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Advice on Avoiding Teaching Job Scams
Admin - Dec 13 2015
I regularly receive emails from teachers asking whether certain teaching job offers are 'legitimate'. This interconnected world allows scam artists to thrive. As the global economic environment continues to change, the number of employment scams increases. In addition, the scams become much more creative and ingenious with their tactics. I would hope everyone follows a very simple rule when looking at teaching job offers or any type of employment offer: "If it sounds too good to be true, it probably is".
Whenever I receive a complaint about an actual ESL TEFL TESOL teaching job posting from an ESL site, I investigate the ad to see if I can find anything questionable. Unfortunately, this doesn't stop all unscrupulous individuals from contacting teachers with fraudulent offers even when there is no ad in question. Regardless, all scams tend to follow a general format: (1) make a very generous offer, (2) ask for a response with documentation/personal information, (3) make a request to send money for services (i.e. visa or airline ticket) or promise of employment. Since the scams ultimate goal is to retrieve money or something else of value such as personal information, I find the routine rarely varies because the end result is always the same: to obtain something of value from you, whether it is information or money.
In addition, you should do some very basic background work on any ESL TEFL TESOL teaching jobs offer such as:
1. Did they actually post the terms of the teaching job offer on a public job board or are they just contacting teachers at random? If they did post, do the terms they state match what they are offering or is there a very wide variance.
2. Ask for contact information for present teachers employed with the school and speak with them.
3. Ask them for their contact information (Name, Address, Phone Number, Website, school email, etc.). If they don't give this, don't continue with the application.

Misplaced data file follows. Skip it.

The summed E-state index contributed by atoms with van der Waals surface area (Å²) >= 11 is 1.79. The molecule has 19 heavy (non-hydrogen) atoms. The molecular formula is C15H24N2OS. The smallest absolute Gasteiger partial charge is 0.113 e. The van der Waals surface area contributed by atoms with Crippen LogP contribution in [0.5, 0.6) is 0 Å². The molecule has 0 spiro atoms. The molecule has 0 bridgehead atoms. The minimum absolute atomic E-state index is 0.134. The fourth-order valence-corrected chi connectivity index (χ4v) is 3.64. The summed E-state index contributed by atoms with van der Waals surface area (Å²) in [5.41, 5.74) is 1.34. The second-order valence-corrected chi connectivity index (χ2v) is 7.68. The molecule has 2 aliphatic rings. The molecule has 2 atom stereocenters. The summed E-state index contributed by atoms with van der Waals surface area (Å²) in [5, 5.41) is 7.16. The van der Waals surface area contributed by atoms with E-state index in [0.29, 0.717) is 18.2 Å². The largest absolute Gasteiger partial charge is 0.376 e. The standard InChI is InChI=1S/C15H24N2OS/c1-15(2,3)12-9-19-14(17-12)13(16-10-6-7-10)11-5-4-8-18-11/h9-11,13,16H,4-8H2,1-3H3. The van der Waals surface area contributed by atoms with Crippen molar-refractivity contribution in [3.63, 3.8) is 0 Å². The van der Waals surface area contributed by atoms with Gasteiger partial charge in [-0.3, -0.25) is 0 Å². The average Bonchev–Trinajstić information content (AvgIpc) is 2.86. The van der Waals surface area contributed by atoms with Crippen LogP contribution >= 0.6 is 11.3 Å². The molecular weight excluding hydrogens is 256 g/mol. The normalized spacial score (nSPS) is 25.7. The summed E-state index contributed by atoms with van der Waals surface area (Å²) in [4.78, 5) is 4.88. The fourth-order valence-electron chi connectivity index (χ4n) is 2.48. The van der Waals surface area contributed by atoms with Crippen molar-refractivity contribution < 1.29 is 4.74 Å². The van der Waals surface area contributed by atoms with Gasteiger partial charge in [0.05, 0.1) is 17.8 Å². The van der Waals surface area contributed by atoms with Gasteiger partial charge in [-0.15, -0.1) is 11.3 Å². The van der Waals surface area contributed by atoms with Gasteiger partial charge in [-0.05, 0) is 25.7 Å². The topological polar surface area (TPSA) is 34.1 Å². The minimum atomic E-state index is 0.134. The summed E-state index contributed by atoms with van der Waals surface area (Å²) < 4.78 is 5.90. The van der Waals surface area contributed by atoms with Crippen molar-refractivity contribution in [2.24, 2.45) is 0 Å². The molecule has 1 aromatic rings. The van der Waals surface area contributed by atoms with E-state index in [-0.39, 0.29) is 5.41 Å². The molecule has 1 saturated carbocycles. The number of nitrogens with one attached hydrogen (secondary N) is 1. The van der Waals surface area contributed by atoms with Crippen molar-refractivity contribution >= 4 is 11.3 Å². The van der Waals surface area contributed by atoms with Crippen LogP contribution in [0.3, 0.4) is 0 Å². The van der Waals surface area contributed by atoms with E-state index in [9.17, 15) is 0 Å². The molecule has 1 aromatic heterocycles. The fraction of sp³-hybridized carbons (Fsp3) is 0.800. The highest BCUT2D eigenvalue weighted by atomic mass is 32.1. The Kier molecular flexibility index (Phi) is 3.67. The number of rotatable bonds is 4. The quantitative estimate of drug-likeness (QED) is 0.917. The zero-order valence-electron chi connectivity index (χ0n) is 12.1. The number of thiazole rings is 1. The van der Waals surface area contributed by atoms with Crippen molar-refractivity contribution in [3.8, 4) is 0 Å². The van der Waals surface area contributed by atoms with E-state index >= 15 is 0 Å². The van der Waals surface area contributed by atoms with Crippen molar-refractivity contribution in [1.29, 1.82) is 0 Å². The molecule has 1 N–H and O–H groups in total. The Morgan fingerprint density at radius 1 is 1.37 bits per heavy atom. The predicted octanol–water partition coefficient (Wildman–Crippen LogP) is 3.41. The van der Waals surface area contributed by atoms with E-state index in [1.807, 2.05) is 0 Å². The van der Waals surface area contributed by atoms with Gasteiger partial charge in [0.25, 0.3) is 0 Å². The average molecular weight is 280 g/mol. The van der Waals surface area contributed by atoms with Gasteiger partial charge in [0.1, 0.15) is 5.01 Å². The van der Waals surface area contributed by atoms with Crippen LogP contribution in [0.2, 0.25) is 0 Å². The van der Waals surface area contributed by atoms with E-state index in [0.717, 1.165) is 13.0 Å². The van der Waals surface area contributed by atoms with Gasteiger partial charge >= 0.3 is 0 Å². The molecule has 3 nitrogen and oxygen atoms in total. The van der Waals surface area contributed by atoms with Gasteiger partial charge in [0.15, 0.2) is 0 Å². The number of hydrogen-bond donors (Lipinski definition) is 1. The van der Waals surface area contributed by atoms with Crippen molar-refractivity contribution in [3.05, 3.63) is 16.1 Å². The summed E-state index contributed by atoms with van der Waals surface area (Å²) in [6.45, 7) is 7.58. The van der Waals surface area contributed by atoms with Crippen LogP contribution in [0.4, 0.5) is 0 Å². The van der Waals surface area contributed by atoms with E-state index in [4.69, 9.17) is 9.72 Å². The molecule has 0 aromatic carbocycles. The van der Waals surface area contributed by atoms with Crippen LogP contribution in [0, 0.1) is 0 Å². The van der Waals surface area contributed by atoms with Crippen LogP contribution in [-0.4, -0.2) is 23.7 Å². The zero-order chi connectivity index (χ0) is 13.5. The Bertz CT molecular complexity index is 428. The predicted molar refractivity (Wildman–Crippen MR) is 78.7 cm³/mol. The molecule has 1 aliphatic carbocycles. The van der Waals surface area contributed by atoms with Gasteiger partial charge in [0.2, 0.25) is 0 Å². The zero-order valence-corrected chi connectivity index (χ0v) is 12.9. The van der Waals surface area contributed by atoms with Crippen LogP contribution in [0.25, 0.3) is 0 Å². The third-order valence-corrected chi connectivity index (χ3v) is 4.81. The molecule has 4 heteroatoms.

4. Google the school name to gather information about them. Double check it with the information given in item #3 above. If the school or agency has a website, contact them through the website to ask about the job offer in question.
5. Compare the job offer to others. If the terms and benefits are far greater than the industry norm then it is probably not legitimate.
Please note that some scams have become very sophisticated with glossy websites, etc. to attract the unwary. Best to always Google search potential employers and do some basic research prior to accepting a job offer or responding to an unsolicited job offer.
I have added a Teaching Jobs Employment Scams Listing to my site with some of the most infamous scams that I have been alerted to. This would be a helpful list for teachers to review though it is by no means complete. There are always new and unique scams being generated. Every time I confirm a scam, I add it to this list so that teachers can have a broad idea of how to recognize potential scams.
I would suggest reading through my article Evaluating ESL TEFL TESOL Teaching Job Offers so that you know what questions to ask. There is also some good Employment Scam Advice on Wikipedia.
Remember: Anyone using the internet to find any employment, regardless of the industry they work in, should use caution and discretion. In addition, you should limit any personal information you send/share (i.e. don't send government ID numbers or credit card information) and never send moneyfor a promise of employment. Legitimate employers do not ask for this type of up-front monetary guarantee. Finally, follow the simple rule: "If it sounds to good to be true, it probably is".
If you are ever a victim of internet fraud and want to take action, you can report it to the Federal Trade Commission at firstname.lastname@example.org or to the Internet Crime Complaint Center (IC3). In addition, there are international agencies such as ICPEN that handle cross-border/international internet fraud.
Best of luck in your job hunt and wishing you continued success.